Lodged in a drooping-fingered cherry tree,
Launched into song, rebrightening the dank
And mud-besmirched November afternoon.
For weeks from the same perch this bird at dusk
Had fretted at the cherry leaves’ decay
And the chill unfriendliness of thinning air
With his persistent “jag-jag-jag” hurled at 
The fading lemon-green sky of evening. 
But now in thanks that the roaring welter had  
Declined it threw out loudly thrills of sound,
Sharp-toned and fluted, clear and perfectly
In pitch, with which on summer afternoons
It had made light liquid and stirred up heat
Into a wide-beaked incandescence of
Plangent beauty and frank incontinence.
In silhouette against the indigo
And slatey cloud-sheet, moving off to leave
Cold skies and a muddle-misted quarter moon, 
The blackbird sang its alto-treble descants,
Whooping ebulliently – his trademark since  
Claiming his ground in spring. But something cracked,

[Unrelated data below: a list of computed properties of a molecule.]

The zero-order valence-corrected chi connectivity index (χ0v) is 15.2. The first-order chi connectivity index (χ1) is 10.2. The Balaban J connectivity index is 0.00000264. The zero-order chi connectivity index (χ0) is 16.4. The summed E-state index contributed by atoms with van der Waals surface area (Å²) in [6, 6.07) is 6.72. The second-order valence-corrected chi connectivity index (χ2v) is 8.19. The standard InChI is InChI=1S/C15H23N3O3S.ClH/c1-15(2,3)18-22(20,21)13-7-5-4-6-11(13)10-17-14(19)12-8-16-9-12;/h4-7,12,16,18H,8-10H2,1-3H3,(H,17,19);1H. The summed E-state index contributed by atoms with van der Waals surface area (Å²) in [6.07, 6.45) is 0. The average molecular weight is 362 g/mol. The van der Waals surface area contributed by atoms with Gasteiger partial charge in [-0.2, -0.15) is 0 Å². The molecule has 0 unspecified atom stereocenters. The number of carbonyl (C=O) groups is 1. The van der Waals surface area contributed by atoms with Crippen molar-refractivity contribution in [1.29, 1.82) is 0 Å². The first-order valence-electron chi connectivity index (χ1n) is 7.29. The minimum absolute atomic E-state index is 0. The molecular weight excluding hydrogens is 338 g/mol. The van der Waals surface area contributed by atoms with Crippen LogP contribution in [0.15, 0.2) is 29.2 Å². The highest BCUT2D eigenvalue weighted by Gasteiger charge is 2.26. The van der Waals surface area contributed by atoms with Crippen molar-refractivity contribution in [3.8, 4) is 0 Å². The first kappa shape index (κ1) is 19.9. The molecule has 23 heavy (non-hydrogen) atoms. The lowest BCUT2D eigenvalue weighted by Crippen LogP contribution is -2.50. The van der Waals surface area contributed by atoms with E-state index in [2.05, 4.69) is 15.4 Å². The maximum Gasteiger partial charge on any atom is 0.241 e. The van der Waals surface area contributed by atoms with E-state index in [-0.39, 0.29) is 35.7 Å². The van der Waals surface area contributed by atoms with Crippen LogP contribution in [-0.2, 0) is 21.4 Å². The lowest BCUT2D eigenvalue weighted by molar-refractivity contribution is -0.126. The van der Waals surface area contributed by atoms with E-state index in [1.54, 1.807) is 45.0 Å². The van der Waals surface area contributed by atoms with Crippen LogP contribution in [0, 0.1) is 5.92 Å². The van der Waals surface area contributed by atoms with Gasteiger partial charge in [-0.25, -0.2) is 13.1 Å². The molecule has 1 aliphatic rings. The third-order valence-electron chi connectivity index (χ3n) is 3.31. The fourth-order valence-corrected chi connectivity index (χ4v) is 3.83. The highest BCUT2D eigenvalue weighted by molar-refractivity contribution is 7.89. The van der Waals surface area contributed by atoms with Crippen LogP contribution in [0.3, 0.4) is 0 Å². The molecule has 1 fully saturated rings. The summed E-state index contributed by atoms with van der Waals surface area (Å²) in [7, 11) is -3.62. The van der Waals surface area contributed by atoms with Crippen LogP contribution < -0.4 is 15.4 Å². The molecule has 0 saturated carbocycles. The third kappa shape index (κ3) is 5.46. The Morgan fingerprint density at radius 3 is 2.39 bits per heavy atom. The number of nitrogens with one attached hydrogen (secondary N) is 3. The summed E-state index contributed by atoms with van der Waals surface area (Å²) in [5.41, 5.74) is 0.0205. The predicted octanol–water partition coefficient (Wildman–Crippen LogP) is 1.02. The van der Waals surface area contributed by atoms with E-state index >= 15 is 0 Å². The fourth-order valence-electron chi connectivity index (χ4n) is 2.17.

And clattering into a warning yell
He arrowed to a distant tree from which,
Reperched, he gruffly spat his “jag-jag-jag”
Again. Soon, spotting rain and thickened dusk,
Impenetrable as treacle, smothered him 
And shut him up for the night’s tense endurance. 
Unheard the last few days, it proved at least
He still subsisted now that food and warmth
Were scanting: may he still subsist come winter’s  
Open-vista’d blasts, rattling his feathers, 
So that mist-enshrouded on Christmas Day,
He’ll chorus in the snow-piled cherry tree 
Commending birth and the holly’s rich red berries, 
And then endure the famished ice-lands of
January’s neutered stillness, baleful through
February, March, until spring’s boiling blood
Urges him a’back his hen, begetting there 
New life, and harshly-proud he reascends 
His cherry bough, there to sing on, sing on. 

© November 2013

Thursday, 16 June 2016

The Anthropological Turn (Revised)

In April/May 2013 I wrote three poems on ‘the way things are’ – ‘A Biedermeir Age,’ ‘The Anthropological Turn’ and ‘The Republic of Yeah’ and posted them August-October 2014. I have come to think that the rhythms in all three were too rugged, even jagged, and have revised them for easier reading. The revised ‘A Biedermeir Age’ can be read here
   ‘The Anthropological Turn’ was posted on 14 September 2014. I have revised it in situ; the result can be read here
   The phrase “anthropological turn” was used by Catholic thinkers, in particular, to describe the revolution in thinking in the 1960s (at least in the West) which put man rather than God at the centre of all things.

Monday, 6 June 2016

A Fallen Bough